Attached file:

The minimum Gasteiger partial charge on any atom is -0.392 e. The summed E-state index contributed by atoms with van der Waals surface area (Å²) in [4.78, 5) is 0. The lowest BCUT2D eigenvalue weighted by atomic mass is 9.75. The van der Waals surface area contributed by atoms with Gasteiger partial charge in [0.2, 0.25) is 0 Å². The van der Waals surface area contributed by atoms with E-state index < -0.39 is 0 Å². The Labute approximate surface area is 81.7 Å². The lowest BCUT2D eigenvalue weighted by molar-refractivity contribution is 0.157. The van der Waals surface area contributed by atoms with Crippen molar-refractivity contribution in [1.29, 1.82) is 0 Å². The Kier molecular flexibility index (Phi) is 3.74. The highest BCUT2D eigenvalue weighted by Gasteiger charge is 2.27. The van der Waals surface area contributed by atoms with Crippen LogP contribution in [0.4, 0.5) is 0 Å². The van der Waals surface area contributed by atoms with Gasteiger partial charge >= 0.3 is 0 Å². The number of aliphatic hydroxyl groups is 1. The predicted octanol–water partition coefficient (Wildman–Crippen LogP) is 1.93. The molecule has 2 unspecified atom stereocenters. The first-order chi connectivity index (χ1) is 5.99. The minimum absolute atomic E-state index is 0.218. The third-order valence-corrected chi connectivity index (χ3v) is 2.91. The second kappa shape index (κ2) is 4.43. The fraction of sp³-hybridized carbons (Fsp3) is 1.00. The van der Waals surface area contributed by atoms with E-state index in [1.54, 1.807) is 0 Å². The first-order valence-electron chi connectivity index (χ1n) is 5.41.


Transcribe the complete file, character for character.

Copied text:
The minimum Gasteiger partial charge on any atom is -0.392 e. The summed E-state index contributed by atoms with van der Waals surface area (Å²) in [4.78, 5) is 0. The lowest BCUT2D eigenvalue weighted by atomic mass is 9.75. The van der Waals surface area contributed by atoms with Gasteiger partial charge in [0.2, 0.25) is 0 Å². The van der Waals surface area contributed by atoms with E-state index < -0.39 is 0 Å². The Labute approximate surface area is 81.7 Å². The lowest BCUT2D eigenvalue weighted by molar-refractivity contribution is 0.157. The van der Waals surface area contributed by atoms with Crippen molar-refractivity contribution in [1.29, 1.82) is 0 Å². The Kier molecular flexibility index (Phi) is 3.74. The highest BCUT2D eigenvalue weighted by Gasteiger charge is 2.27. The van der Waals surface area contributed by atoms with Crippen LogP contribution in [0.4, 0.5) is 0 Å². The van der Waals surface area contributed by atoms with Gasteiger partial charge >= 0.3 is 0 Å². The number of aliphatic hydroxyl groups is 1. The predicted octanol–water partition coefficient (Wildman–Crippen LogP) is 1.93. The molecule has 2 unspecified atom stereocenters. The first-order chi connectivity index (χ1) is 5.99. The minimum absolute atomic E-state index is 0.218. The third-order valence-corrected chi connectivity index (χ3v) is 2.91. The second kappa shape index (κ2) is 4.43. The fraction of sp³-hybridized carbons (Fsp3) is 1.00. The van der Waals surface area contributed by atoms with E-state index in [1.54, 1.807) is 0 Å². The first-order valence-electron chi connectivity index (χ1n) is 5.41.